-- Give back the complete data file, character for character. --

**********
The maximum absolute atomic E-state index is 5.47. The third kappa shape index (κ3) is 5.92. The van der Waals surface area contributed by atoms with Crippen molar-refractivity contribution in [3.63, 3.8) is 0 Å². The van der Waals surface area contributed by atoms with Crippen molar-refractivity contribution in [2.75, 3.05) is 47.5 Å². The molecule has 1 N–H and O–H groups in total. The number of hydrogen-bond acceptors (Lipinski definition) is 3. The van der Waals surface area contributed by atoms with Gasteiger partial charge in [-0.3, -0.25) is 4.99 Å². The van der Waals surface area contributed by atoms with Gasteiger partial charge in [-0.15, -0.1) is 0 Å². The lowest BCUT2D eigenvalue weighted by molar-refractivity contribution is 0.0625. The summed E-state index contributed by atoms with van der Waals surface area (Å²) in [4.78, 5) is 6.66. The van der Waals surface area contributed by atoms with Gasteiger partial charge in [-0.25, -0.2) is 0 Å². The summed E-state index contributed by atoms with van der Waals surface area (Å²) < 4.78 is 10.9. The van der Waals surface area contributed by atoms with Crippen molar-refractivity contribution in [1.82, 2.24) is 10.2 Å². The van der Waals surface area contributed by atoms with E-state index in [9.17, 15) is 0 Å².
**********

The maximum absolute atomic E-state index is 5.47. The third kappa shape index (κ3) is 5.92. The van der Waals surface area contributed by atoms with Crippen molar-refractivity contribution in [3.63, 3.8) is 0 Å². The van der Waals surface area contributed by atoms with Crippen molar-refractivity contribution in [2.75, 3.05) is 47.5 Å². The molecule has 1 N–H and O–H groups in total. The number of hydrogen-bond acceptors (Lipinski definition) is 3. The van der Waals surface area contributed by atoms with Gasteiger partial charge in [-0.3, -0.25) is 4.99 Å². The van der Waals surface area contributed by atoms with Gasteiger partial charge in [-0.15, -0.1) is 0 Å². The lowest BCUT2D eigenvalue weighted by molar-refractivity contribution is 0.0625. The summed E-state index contributed by atoms with van der Waals surface area (Å²) in [4.78, 5) is 6.66. The van der Waals surface area contributed by atoms with Gasteiger partial charge in [-0.25, -0.2) is 0 Å². The summed E-state index contributed by atoms with van der Waals surface area (Å²) < 4.78 is 10.9. The van der Waals surface area contributed by atoms with Crippen molar-refractivity contribution in [1.82, 2.24) is 10.2 Å². The van der Waals surface area contributed by atoms with E-state index in [9.17, 15) is 0 Å².